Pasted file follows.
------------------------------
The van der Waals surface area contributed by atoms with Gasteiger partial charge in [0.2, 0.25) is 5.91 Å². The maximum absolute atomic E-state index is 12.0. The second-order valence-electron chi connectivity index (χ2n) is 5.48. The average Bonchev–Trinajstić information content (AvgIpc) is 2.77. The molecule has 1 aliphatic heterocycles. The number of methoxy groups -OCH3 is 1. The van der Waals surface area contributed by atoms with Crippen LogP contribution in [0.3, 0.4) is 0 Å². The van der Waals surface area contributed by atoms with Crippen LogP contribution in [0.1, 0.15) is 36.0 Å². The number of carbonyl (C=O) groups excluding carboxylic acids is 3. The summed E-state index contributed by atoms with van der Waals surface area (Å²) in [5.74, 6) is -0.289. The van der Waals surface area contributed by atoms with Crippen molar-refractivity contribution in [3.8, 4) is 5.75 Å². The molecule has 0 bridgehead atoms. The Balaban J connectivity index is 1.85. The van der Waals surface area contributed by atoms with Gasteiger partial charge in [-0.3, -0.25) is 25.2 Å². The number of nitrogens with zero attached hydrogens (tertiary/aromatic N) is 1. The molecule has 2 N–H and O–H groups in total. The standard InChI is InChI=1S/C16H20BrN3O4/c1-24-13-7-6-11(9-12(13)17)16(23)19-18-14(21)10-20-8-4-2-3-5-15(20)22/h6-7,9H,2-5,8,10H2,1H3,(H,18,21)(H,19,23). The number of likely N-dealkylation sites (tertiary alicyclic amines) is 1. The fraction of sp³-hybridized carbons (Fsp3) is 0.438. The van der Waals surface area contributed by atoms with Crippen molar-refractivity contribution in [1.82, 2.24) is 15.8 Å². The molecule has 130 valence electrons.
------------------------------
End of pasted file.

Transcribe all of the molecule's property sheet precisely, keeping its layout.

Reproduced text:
The van der Waals surface area contributed by atoms with Gasteiger partial charge in [0.2, 0.25) is 5.91 Å². The maximum absolute atomic E-state index is 12.0. The second-order valence-electron chi connectivity index (χ2n) is 5.48. The average Bonchev–Trinajstić information content (AvgIpc) is 2.77. The molecule has 1 aliphatic heterocycles. The number of methoxy groups -OCH3 is 1. The van der Waals surface area contributed by atoms with Crippen LogP contribution in [0.3, 0.4) is 0 Å². The van der Waals surface area contributed by atoms with Crippen LogP contribution in [0.1, 0.15) is 36.0 Å². The number of carbonyl (C=O) groups excluding carboxylic acids is 3. The summed E-state index contributed by atoms with van der Waals surface area (Å²) in [5.74, 6) is -0.289. The van der Waals surface area contributed by atoms with Crippen molar-refractivity contribution in [3.8, 4) is 5.75 Å². The molecule has 0 bridgehead atoms. The Balaban J connectivity index is 1.85. The van der Waals surface area contributed by atoms with Gasteiger partial charge in [-0.3, -0.25) is 25.2 Å². The number of nitrogens with zero attached hydrogens (tertiary/aromatic N) is 1. The molecule has 2 N–H and O–H groups in total. The standard InChI is InChI=1S/C16H20BrN3O4/c1-24-13-7-6-11(9-12(13)17)16(23)19-18-14(21)10-20-8-4-2-3-5-15(20)22/h6-7,9H,2-5,8,10H2,1H3,(H,18,21)(H,19,23). The number of likely N-dealkylation sites (tertiary alicyclic amines) is 1. The fraction of sp³-hybridized carbons (Fsp3) is 0.438. The van der Waals surface area contributed by atoms with Crippen molar-refractivity contribution in [1.82, 2.24) is 15.8 Å². The molecule has 130 valence electrons.